People leave the place they grew up in to make a new home. The childhood home doesn't feel the same as it was, while the new home doesn't fully satisfy the emotional and physical connection. Edgar Kim attempts to fill the insufficiency of his dwelling space with ready-made images of home and objects of personal and collective memories. His photographs address the qualities of home that cannot be quickly made or found, depicting the inevitable futility of reproducing the image of home we have in our mind. In this body of work, Edgar conveys a façade cannot make a home.
It's Been Written
What Am I Looking At?
What Are You Looking At?
All Is Image
Trying Too Hard
To The Wall
Walk In Walk Out
no man's land
As a society, we buy and store vacuum packed parts of dead animals, packaged and advertised as food, and these are regarded as ordinary objects in everyday life. At this stage, they are simultaneously the bodies of deceased beings and a potential source of nourishment, though not just one or the other. This is when the products are most unnoticed yet most interesting, if observed. The packaging preserves freshness and nutrients but it also makes the death seem more vivid, and more readily available. It is something that is both grotesque and a source of sensory stimulation, even something to be regarded as tasty. Depending on the context, these objects can be seen either way. But the photographic representation depicts both perspectives, cropping certain elements and revealing others, questioning how we perceive what we see.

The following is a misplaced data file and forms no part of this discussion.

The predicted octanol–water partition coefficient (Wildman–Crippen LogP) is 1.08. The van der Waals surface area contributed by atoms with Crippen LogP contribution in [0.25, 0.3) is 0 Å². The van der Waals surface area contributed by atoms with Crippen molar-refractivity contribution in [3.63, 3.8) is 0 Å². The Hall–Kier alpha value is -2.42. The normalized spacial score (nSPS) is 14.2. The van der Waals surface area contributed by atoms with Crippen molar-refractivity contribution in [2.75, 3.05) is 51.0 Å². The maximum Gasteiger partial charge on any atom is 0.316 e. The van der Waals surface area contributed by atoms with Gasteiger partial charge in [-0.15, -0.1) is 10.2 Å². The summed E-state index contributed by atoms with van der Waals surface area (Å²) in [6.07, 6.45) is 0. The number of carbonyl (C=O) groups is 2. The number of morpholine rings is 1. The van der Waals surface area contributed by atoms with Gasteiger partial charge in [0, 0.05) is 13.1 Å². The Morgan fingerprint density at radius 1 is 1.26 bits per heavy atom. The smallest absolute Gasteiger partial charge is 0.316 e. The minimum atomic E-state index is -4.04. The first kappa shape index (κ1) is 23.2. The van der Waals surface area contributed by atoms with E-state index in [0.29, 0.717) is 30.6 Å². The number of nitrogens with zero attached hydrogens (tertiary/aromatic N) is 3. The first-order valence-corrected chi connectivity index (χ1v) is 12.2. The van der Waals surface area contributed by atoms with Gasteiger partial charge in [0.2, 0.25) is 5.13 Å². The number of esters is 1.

1.not moving or making a sound.
1.deep silence and calm; stillness.
2.an ordinary static photograph as opposed to a motion picture, especially a single shot from a movie.
1.up to and including the present or the time mentioned; even now (or then) as formerly.
2.nevertheless; all the same.
1.make or become still; quieten.
Light & Shadow
Questioning certainty and perception.
Context changes appearance, and changed appearance changes meanings, so what we perceive is relative and contextual.